Similarly, we can expect new shapes of chocolate that will lead to novel “taste explosions” or could make a taste linger longer in the mouth or make something crunchier. We could see caramel deployed inside a flour ball or with a series of smaller balls of different materials in ice cream. We could engineer fondant cake effects with things melting or oozing out at a certain predetermined time, as well. We could print gaplets to let a thing dissolve faster or at a slower pace.

New Crystals/New Taste

We could also change how salt or sugar crystals are shaped to, for example, make do with less sugar but with the same sweet taste.

Sintering of Sugars

Specifically, the sintering of sugars could lead to many sugar cubes of different shapes that could radically change the taste of sugars or caramels.

 Nougat

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 Industrialized nougat is now as commonplace as it is overlooked, but this product played a huge part of the Mars and Hershey companies’ conquests of the world. Indeed, the Milky Way bar, Snickers, Baby Ruth, 3 Musketeers, and Payday bars all have nougat. During the Depression, the concoction of aerated sucrose/corn syrup egg white/gelatin milk powder whetted appetites inexpensively. A better nougat with more aeration or a more contemporary taste could, in and of itself, be a major change in the candy aisle, at least.

Thickening Agents

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 Specifically, modifications in the structure of thickening agents such as xanthan gum or gelatin, could lead to changes in mouthfeel or generate a very different sensation on your tongue. 3D printing could lead to novel shapes and release profiles for these agents and hydrocolloids, specifically.

Nutritionally Complete Hydrogels

Agar, alginates and other polysaccharides could be used to make a hydrogel. 3D printing novel textures could be added to these hydrogels to make them tastier and to add in specific nutrients. A lot of work in bioprinting is going into hydrogels, as well.

Age Group-Specific Foods

Within the same process, 3D printing could make different shaped or different nutrient-loaded foods. Less salt for the elderly a no sugar diabetic-friendly version, could all be done in a controlled manner.

Individualized Nutrition

One startup, AnRich3D, is already working on the idea of producing individualized nutrition on-demand using 3D printing. This could take the form of making something to your exact needs or delivering the specific nutrition you would need that day based on your movement.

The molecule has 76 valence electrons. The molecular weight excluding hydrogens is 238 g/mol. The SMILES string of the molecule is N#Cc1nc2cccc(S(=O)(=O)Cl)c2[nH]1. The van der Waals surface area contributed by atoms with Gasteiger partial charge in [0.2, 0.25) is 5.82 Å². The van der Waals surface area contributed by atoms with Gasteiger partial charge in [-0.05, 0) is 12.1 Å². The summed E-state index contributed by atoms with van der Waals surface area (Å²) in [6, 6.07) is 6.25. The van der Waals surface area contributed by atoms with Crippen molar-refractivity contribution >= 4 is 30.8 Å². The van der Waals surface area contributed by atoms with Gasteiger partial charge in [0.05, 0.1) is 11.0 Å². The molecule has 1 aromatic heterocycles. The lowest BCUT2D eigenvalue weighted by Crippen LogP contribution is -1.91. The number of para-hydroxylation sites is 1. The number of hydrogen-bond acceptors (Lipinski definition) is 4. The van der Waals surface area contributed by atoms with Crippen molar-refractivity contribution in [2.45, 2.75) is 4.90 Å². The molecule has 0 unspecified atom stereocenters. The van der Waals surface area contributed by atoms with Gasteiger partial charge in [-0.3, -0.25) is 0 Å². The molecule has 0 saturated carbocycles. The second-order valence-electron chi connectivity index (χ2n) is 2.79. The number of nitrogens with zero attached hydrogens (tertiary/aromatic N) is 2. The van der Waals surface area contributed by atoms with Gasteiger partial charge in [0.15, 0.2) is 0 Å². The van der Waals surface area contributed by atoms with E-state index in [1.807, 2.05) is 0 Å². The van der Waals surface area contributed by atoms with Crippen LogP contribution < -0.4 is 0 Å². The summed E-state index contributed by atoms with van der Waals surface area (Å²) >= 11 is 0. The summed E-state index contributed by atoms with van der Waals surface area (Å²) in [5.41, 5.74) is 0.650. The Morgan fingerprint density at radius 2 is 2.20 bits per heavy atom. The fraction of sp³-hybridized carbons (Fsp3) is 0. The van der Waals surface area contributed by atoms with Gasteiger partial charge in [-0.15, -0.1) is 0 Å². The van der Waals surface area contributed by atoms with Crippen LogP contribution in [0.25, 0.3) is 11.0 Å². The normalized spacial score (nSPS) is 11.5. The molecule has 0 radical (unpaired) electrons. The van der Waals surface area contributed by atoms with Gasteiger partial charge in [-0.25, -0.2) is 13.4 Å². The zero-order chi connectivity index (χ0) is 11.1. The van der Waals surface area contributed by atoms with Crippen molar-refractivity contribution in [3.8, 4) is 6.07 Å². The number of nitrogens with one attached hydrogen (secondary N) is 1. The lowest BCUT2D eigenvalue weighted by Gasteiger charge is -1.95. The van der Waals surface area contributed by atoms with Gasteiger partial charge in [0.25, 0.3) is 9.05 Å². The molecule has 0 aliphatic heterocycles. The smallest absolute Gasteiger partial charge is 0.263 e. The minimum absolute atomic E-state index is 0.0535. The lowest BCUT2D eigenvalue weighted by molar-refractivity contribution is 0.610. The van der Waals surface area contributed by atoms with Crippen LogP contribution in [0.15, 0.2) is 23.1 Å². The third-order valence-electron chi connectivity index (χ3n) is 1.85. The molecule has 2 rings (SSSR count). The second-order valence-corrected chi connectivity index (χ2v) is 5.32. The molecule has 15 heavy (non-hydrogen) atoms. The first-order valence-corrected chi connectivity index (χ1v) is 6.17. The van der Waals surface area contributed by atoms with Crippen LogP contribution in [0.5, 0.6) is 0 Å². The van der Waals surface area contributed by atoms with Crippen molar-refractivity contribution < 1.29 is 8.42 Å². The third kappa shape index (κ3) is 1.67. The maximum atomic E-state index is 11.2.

Mass-Customized Foods

Labels and names are being mass-customized to a certain extent in foods but true mass customization of batches, names and individualized tastes of foods would be made possible through 3D printing. This is also possible today.

Medicinal Foods

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Food could be 3D printed with different doses of medicine inside them to make a Mars bar your pill, at a dose only for you. Furthermore, that dose could be specific for the disease stage that you are at. Nourished is already 3D printing personalized vitamins and selling them as a subscription service.

Chew

Foods could be made with 3D printed structures that make them feel very chewy while in reality, they are easier to chew for the elderly for example.

Repurposing Food Waste

At industrial sites, restaurants or the home, much food is thrown away. 3D printing could be used to repurpose foods into new forms. Rice could be turned into cornflakes for example. One designer has already showcased this.

Home 3D Printers for Food

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Natural Machines is planning to develop food 3D printers for home use.

Perhaps some people will want a Nespresso machine for food to make some foods or make an individually nutritious granola bar, with their own texture design, just for them.

Local Processing

Coffee is processed, and much of the value is added, in places like Hamburg or Rotterdam. It has been difficult to get equipment out to remote cash-strapped farmers thus far. Through 3D printing spare parts, we could perhaps do more value-add closer to the farmer and may even ship directly from farmers to customers.

3D Printed Phytonutrients

When added to 3D printed food, phytonutrients could be functionalized and mixed in with many dishes. This could lead to a self-medication via other means, as phytonutrients could do things for you, such as protect you from sunburn, for example. This is the one that kind of also worries me in an Omega fish oil-essential oil kind of way.

As we can see, the Lab Food industry can really mine 3D printing for a lot of exciting new technologies to stave further innovations on their part. All in all, I believe that 3D printing will be a key technology that may enable a new food revolution.

Via 3Dprint.com